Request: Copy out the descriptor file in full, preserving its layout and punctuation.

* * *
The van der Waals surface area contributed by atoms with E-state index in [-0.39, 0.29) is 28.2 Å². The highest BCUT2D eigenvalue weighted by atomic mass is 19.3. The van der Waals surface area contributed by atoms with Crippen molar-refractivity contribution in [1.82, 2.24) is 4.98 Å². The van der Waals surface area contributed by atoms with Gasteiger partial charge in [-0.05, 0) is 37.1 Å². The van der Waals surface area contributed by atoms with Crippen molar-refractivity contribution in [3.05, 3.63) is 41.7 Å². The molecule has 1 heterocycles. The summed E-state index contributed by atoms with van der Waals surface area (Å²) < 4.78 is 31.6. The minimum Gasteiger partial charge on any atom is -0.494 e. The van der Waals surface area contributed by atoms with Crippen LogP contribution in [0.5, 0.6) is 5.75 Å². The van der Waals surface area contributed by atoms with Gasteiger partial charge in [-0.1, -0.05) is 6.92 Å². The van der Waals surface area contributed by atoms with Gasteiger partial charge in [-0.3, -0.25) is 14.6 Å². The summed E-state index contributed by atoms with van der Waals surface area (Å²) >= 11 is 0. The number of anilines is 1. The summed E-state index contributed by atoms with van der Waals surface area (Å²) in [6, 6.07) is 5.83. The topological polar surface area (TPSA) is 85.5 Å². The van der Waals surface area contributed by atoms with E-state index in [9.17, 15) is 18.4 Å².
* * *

The van der Waals surface area contributed by atoms with E-state index in [-0.39, 0.29) is 28.2 Å². The highest BCUT2D eigenvalue weighted by atomic mass is 19.3. The van der Waals surface area contributed by atoms with Crippen molar-refractivity contribution in [1.82, 2.24) is 4.98 Å². The van der Waals surface area contributed by atoms with Gasteiger partial charge in [-0.05, 0) is 37.1 Å². The van der Waals surface area contributed by atoms with Crippen molar-refractivity contribution in [3.05, 3.63) is 41.7 Å². The molecule has 1 heterocycles. The summed E-state index contributed by atoms with van der Waals surface area (Å²) < 4.78 is 31.6. The minimum Gasteiger partial charge on any atom is -0.494 e. The van der Waals surface area contributed by atoms with Crippen LogP contribution in [0.5, 0.6) is 5.75 Å². The van der Waals surface area contributed by atoms with Gasteiger partial charge in [-0.1, -0.05) is 6.92 Å². The van der Waals surface area contributed by atoms with Gasteiger partial charge in [-0.3, -0.25) is 14.6 Å². The summed E-state index contributed by atoms with van der Waals surface area (Å²) >= 11 is 0. The number of anilines is 1. The summed E-state index contributed by atoms with van der Waals surface area (Å²) in [6, 6.07) is 5.83. The topological polar surface area (TPSA) is 85.5 Å². The van der Waals surface area contributed by atoms with E-state index in [9.17, 15) is 18.4 Å².